The highlights could be Planet Enterprises’ Quinn Morley seaplane TitanAir, which can both fly in the nitrogen and methane atmosphere of Saturn’s moon Titan and sail its oceans. The “flying boat” will absorb methane and complex organic materials from a porous leading edge, collecting material for study.
Meanwhile, a project by UCLA’s Davoyan could accelerate missions to the outer edge of the Solar System and even to interstellar space. His design (above) aims to propel the spacecraft by producing a “beam of pellets” of microscopic particles traveling at very high speed using laser bursts. This design can significantly shorten the time required to explore deep space. Where it took Voyager 1 35 years to reach interstellar space (the heliopause is roughly 123AU from the Sun), a one-ton spacecraft can reach 100AU in just three years and travel 500AU in 15 years.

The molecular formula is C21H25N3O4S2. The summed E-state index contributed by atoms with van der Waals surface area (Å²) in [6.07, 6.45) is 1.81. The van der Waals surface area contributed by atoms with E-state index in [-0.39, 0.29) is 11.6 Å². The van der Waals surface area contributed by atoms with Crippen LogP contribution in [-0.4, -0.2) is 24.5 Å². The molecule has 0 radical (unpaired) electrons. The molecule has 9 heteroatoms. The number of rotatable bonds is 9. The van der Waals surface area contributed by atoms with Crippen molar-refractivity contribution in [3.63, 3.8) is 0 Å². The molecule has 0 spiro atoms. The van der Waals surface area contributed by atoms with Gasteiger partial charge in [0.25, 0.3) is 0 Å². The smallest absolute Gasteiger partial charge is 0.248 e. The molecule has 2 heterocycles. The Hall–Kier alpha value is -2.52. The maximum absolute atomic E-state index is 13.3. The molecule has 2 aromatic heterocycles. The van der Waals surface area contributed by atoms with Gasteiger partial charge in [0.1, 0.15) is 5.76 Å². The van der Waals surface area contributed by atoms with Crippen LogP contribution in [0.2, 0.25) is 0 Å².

NASA opens the purse for the Titan project
Other efforts are similarly ambitious. MIT’s Knapp has proposed a deep space observatory that will use swarms of thousands of small satellites to detect low-frequency radio emissions from the early universe, from the magnetic fields of Earth-like exoplanets. Jin of the University of Nebraska at Lincoln envisioned self-growing habitat building blocks that could save space on Mars missions, while Peter Curreri of Lunar Resources designed pipelines that could carry oxygen between Moon bases.
These are all very early attempts whose usability cannot be guaranteed even in real-world testing, let alone missions. However, they do show the direction of NASA’s thinking. Management funds projects in the hope that at least one of them will pay off in the end. Even with partial success, NASA could make impractical discoveries using existing technology.